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… even if they have paid for this insurance coverage

In many cases where there are serious injuries from a single or multi-vehicle car or motorcycle crash, there is coverage for the initial medical bills through "Medical Payments" or "MedPay" coverage. Recently, a motorcyclist who lost control of his bike and incurred more than $100,000 in medical expenses from the single-vehicle crash thought he had coverage through his own motor vehicle insurance policy. The injured motor cycle driver sought coverage for the medical bills under his individual insurance, but the plan denied the claim.

The reason? The motorcycle rider was charged originally with drunken driving and later plead guilty to reckless driving in the crash.

A provision of his insurance policy stated it “does not cover any loss that results from the covered person committing or attempting to commit an illegal act.” A Class 1 misdemeanor in Virginia, such as reckless driving, is by definition an illegal act, so the insurance company contended it was not obligated to pay the injured cyclist’s medical expenses. Click to read the rest of Alan Cooper’s excellent coverage in this week’s Virginia Lawyers Weekly of Bailey v. Anthem Health Plans of Virginia Inc.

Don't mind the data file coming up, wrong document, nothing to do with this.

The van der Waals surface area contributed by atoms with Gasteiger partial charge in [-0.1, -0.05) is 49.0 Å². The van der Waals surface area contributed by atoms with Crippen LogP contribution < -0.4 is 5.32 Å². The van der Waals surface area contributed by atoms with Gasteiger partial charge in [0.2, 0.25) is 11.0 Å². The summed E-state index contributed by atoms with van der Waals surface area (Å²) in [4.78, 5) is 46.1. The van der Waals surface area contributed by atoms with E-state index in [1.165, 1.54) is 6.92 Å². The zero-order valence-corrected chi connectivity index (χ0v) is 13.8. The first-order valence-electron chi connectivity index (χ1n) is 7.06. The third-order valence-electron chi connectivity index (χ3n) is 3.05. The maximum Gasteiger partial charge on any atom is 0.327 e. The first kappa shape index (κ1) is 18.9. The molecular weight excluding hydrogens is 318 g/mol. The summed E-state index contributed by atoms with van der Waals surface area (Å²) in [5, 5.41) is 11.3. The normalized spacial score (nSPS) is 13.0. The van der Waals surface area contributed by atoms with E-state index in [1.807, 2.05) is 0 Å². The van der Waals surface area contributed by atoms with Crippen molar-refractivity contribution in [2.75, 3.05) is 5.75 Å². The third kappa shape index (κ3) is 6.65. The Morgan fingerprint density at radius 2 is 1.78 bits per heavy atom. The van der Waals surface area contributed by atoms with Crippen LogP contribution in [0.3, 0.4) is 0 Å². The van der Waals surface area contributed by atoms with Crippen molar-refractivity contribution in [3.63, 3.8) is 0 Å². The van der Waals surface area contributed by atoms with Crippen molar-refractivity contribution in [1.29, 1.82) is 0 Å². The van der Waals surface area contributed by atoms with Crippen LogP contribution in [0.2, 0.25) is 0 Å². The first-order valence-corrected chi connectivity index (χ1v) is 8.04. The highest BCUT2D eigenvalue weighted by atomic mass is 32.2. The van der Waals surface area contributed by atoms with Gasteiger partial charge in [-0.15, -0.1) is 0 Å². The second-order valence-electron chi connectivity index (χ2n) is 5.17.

The "illegal acts provision" is in the insurance company’s individual plans but not in its group plans, in part because Virginia Code § 38.2-3504 specifically authorizes it for individual plans. When medical records demonstrate that the injuries occurred during the commission of an illegal act, the insurance company can enforces the provision, and exclude coverage, even for the injured cyclist who paid the premiums for the insurance protection. At Abrams Landau, Ltd., like other InjuryBoard members nationwide, we review our clients’ own motor vehicle and other applicable insurance policies in order to coordinate benefits and maximize recovery after a disabling accident, bike crash or truck collision.

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